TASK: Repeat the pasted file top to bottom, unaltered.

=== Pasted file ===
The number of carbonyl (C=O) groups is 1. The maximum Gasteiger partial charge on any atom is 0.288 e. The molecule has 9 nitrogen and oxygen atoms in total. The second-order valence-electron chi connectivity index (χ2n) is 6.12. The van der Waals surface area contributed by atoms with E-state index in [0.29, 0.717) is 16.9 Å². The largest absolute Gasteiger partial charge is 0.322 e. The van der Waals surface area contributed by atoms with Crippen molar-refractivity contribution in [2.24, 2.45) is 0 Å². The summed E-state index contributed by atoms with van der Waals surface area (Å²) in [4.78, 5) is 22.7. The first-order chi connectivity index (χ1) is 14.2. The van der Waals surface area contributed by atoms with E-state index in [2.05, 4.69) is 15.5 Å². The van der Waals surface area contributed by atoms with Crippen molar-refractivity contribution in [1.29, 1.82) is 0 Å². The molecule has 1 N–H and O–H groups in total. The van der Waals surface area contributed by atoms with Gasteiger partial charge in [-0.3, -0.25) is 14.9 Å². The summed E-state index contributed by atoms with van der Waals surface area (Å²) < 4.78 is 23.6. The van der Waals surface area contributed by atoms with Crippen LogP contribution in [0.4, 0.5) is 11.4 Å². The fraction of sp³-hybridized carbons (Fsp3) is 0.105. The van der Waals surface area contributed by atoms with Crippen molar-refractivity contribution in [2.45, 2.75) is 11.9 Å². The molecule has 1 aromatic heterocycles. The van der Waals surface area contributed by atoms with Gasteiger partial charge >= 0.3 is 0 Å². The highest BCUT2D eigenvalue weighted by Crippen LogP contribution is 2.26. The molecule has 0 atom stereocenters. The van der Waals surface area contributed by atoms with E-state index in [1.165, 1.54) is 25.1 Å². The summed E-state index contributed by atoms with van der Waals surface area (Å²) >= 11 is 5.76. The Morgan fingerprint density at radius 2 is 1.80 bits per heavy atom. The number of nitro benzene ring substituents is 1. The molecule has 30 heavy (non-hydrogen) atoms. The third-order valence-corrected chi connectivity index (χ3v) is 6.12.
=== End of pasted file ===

The number of carbonyl (C=O) groups is 1. The maximum Gasteiger partial charge on any atom is 0.288 e. The molecule has 9 nitrogen and oxygen atoms in total. The second-order valence-electron chi connectivity index (χ2n) is 6.12. The van der Waals surface area contributed by atoms with E-state index in [0.29, 0.717) is 16.9 Å². The largest absolute Gasteiger partial charge is 0.322 e. The van der Waals surface area contributed by atoms with Crippen molar-refractivity contribution in [2.24, 2.45) is 0 Å². The summed E-state index contributed by atoms with van der Waals surface area (Å²) in [4.78, 5) is 22.7. The first-order chi connectivity index (χ1) is 14.2. The van der Waals surface area contributed by atoms with E-state index in [2.05, 4.69) is 15.5 Å². The van der Waals surface area contributed by atoms with Crippen molar-refractivity contribution in [1.29, 1.82) is 0 Å². The molecule has 1 N–H and O–H groups in total. The van der Waals surface area contributed by atoms with Gasteiger partial charge in [-0.3, -0.25) is 14.9 Å². The summed E-state index contributed by atoms with van der Waals surface area (Å²) < 4.78 is 23.6. The van der Waals surface area contributed by atoms with Crippen LogP contribution in [0.4, 0.5) is 11.4 Å². The fraction of sp³-hybridized carbons (Fsp3) is 0.105. The van der Waals surface area contributed by atoms with Crippen molar-refractivity contribution in [2.45, 2.75) is 11.9 Å². The molecule has 1 aromatic heterocycles. The van der Waals surface area contributed by atoms with Gasteiger partial charge >= 0.3 is 0 Å². The highest BCUT2D eigenvalue weighted by Crippen LogP contribution is 2.26. The molecule has 0 atom stereocenters. The van der Waals surface area contributed by atoms with E-state index in [1.165, 1.54) is 25.1 Å². The summed E-state index contributed by atoms with van der Waals surface area (Å²) >= 11 is 5.76. The Morgan fingerprint density at radius 2 is 1.80 bits per heavy atom. The number of nitro benzene ring substituents is 1. The molecule has 30 heavy (non-hydrogen) atoms. The third-order valence-corrected chi connectivity index (χ3v) is 6.12.